On February 13, 2016, Supreme Court Justice Antonin Scalia passed away. With his passing, the nation lost one of its finest—a justice who fought to uphold the United States Constitution as our Founders intended. Shortly after his passing, President Obama announced his intention to replace Justice Scalia and demanded from the U.S. Senate a "timely vote" on his future nominee. While the President certainly has the constitutional power to nominate a replacement, even though it is his last year in office, the constitutional authority to confirm a judicial nominee resides solely with the Senate. Because of the President's past efforts to undermine the separation of powers with executive overreach, the Senate should refuse to consider any Supreme Court nominee the President puts forth.
Senate Majority Leader Mitch McConnell and most Republican Senators are calling for any confirmation to occur only when a new president has taken office, after the American people have a voice on the direction of the Court. They should stand by this commitment to the end of the year and avoid any hearings or votes on President Obama's expected nominee.
President Obama's time in office has been marked by executive overreach and disregard for the separation of powers laid out in the Constitution. His efforts on Obamacare, amnesty, and Second Amendment rights are explicit examples of his dim view of the rule of law. Standing up to the President on Justice Scalia's replacement represents the best opportunity Congress has left to rein in the President's executive overreach.
The confirmation of a Supreme Court nominee is a lengthy process, and there are a number of steps that must be avoided to ensure the process does not move forward. The President will first submit his nominee to the Senate for consideration where it is usually referred to the Senate Judiciary Committee. Typically at this point the Committee holds hearings to vet the nominee and then votes among its members. The nominee is then often forwarded to the full Senate with a recommendation. In this case, the Senate Judiciary Committee should reject all of these steps and not consider the nominee at all. If the Committee were to forward the nomination (perhaps with a negative recommendation) to the full Senate over conservative objections, the nomination should be filibustered on the floor.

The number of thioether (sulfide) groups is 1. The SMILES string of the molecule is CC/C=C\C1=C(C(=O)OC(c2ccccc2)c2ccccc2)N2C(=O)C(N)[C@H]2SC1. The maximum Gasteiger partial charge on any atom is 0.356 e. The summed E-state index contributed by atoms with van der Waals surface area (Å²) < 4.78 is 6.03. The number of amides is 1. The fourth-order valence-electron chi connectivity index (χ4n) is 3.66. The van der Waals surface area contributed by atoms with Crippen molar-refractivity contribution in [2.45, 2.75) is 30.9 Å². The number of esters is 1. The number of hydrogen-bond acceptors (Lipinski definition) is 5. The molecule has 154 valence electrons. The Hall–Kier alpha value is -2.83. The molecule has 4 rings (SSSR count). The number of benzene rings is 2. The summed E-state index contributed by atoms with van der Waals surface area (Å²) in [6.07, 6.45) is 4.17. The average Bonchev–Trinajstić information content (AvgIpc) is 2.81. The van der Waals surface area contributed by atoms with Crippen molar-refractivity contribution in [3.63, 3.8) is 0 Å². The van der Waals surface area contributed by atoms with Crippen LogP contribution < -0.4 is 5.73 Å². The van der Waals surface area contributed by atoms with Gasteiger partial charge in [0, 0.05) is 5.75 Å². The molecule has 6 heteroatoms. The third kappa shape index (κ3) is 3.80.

Over the course of our nation's history, the Senate has denied 36 out of 160 nominees. 25 out of those 36 never made it past the Judiciary Committee to receive a vote on the Senate floor. It has been over 76 years since a Supreme Court Justice was nominated and confirmed during a presidential election year, and since 1900, the Supreme Court has functioned despite the absence of at least one justice 60 different times. In light of how President Obama has undermined our Constitution there is no need to deviate from this longstanding precedent.
President Obama and leaders of the Democratic Party have criticized Republicans for not agreeing to vote on a Supreme Court nominee. Ironically, former Senator Barack Obama and potential future Democratic Minority Leader Chuck Schumer have both attempted to block past Republican nominees to the Supreme Court. Senator Obama filibustered the nomination of Supreme Court Justice Samuel Alito in 2006. Senator Schumer argued against approving any George W. Bush nominee to the Supreme Court 19 months before the next President would be inaugurated.